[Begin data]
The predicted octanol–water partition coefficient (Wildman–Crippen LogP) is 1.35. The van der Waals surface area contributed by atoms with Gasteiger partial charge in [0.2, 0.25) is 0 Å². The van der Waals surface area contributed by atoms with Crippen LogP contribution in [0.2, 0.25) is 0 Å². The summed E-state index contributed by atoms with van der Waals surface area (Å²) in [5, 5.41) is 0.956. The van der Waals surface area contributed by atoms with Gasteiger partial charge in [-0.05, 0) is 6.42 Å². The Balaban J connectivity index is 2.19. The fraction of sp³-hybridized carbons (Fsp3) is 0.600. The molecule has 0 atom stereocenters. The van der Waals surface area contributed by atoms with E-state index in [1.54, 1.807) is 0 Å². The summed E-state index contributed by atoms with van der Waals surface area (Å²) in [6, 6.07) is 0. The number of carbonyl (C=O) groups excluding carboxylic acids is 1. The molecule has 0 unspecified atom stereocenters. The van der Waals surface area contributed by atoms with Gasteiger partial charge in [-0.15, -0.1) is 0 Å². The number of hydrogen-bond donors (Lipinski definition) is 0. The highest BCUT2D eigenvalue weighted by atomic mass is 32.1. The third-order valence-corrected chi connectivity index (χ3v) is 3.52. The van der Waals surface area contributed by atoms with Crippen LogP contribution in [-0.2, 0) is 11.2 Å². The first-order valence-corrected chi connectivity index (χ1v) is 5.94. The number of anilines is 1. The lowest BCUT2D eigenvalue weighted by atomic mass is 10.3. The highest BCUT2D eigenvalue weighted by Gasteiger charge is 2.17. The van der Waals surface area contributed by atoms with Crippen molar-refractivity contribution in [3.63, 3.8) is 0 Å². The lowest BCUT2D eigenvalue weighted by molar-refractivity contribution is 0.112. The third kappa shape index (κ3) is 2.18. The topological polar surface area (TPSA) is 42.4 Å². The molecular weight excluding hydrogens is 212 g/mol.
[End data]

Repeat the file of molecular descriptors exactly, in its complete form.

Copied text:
The predicted octanol–water partition coefficient (Wildman–Crippen LogP) is 1.35. The van der Waals surface area contributed by atoms with Gasteiger partial charge in [0.2, 0.25) is 0 Å². The van der Waals surface area contributed by atoms with Crippen LogP contribution in [0.2, 0.25) is 0 Å². The summed E-state index contributed by atoms with van der Waals surface area (Å²) in [5, 5.41) is 0.956. The van der Waals surface area contributed by atoms with Gasteiger partial charge in [-0.05, 0) is 6.42 Å². The Balaban J connectivity index is 2.19. The fraction of sp³-hybridized carbons (Fsp3) is 0.600. The molecule has 0 atom stereocenters. The van der Waals surface area contributed by atoms with E-state index in [1.54, 1.807) is 0 Å². The summed E-state index contributed by atoms with van der Waals surface area (Å²) in [6, 6.07) is 0. The number of carbonyl (C=O) groups excluding carboxylic acids is 1. The molecule has 0 unspecified atom stereocenters. The van der Waals surface area contributed by atoms with Gasteiger partial charge in [-0.15, -0.1) is 0 Å². The number of hydrogen-bond donors (Lipinski definition) is 0. The highest BCUT2D eigenvalue weighted by atomic mass is 32.1. The third-order valence-corrected chi connectivity index (χ3v) is 3.52. The van der Waals surface area contributed by atoms with Crippen LogP contribution in [-0.2, 0) is 11.2 Å². The first-order valence-corrected chi connectivity index (χ1v) is 5.94. The number of anilines is 1. The lowest BCUT2D eigenvalue weighted by atomic mass is 10.3. The highest BCUT2D eigenvalue weighted by Gasteiger charge is 2.17. The van der Waals surface area contributed by atoms with Crippen molar-refractivity contribution in [3.63, 3.8) is 0 Å². The lowest BCUT2D eigenvalue weighted by molar-refractivity contribution is 0.112. The third kappa shape index (κ3) is 2.18. The topological polar surface area (TPSA) is 42.4 Å². The molecular weight excluding hydrogens is 212 g/mol.